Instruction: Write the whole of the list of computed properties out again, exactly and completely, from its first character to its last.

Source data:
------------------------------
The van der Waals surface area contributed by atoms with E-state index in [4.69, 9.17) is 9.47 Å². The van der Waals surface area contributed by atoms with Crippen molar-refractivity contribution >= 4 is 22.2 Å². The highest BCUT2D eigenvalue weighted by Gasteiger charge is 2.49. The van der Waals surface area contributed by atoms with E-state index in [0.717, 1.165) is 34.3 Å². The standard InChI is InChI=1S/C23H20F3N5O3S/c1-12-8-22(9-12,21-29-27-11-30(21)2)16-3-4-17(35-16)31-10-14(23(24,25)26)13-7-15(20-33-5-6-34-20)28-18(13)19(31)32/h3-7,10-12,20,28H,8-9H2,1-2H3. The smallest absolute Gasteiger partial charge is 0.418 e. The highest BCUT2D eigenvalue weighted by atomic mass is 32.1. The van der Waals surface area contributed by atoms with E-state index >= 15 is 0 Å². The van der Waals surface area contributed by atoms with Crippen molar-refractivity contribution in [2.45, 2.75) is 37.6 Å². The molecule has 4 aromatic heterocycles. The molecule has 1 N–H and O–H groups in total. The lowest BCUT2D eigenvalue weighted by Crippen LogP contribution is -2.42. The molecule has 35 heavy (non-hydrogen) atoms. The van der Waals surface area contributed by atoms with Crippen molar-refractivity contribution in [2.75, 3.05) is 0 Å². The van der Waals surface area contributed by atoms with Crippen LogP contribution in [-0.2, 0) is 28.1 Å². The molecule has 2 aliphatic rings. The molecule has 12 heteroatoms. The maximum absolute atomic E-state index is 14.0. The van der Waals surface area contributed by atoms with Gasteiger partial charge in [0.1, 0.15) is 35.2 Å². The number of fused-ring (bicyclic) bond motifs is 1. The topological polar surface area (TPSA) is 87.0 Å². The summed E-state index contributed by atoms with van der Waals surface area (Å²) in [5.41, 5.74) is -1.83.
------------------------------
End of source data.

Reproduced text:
The van der Waals surface area contributed by atoms with E-state index in [4.69, 9.17) is 9.47 Å². The van der Waals surface area contributed by atoms with Crippen molar-refractivity contribution >= 4 is 22.2 Å². The highest BCUT2D eigenvalue weighted by Gasteiger charge is 2.49. The van der Waals surface area contributed by atoms with E-state index in [0.717, 1.165) is 34.3 Å². The standard InChI is InChI=1S/C23H20F3N5O3S/c1-12-8-22(9-12,21-29-27-11-30(21)2)16-3-4-17(35-16)31-10-14(23(24,25)26)13-7-15(20-33-5-6-34-20)28-18(13)19(31)32/h3-7,10-12,20,28H,8-9H2,1-2H3. The smallest absolute Gasteiger partial charge is 0.418 e. The highest BCUT2D eigenvalue weighted by atomic mass is 32.1. The van der Waals surface area contributed by atoms with E-state index >= 15 is 0 Å². The van der Waals surface area contributed by atoms with Crippen molar-refractivity contribution in [2.45, 2.75) is 37.6 Å². The molecule has 4 aromatic heterocycles. The molecule has 1 N–H and O–H groups in total. The lowest BCUT2D eigenvalue weighted by Crippen LogP contribution is -2.42. The molecule has 35 heavy (non-hydrogen) atoms. The van der Waals surface area contributed by atoms with Crippen molar-refractivity contribution in [2.75, 3.05) is 0 Å². The van der Waals surface area contributed by atoms with Crippen LogP contribution in [-0.2, 0) is 28.1 Å². The molecule has 2 aliphatic rings. The molecule has 12 heteroatoms. The maximum absolute atomic E-state index is 14.0. The van der Waals surface area contributed by atoms with Gasteiger partial charge in [0.1, 0.15) is 35.2 Å². The number of fused-ring (bicyclic) bond motifs is 1. The topological polar surface area (TPSA) is 87.0 Å². The summed E-state index contributed by atoms with van der Waals surface area (Å²) in [5.41, 5.74) is -1.83.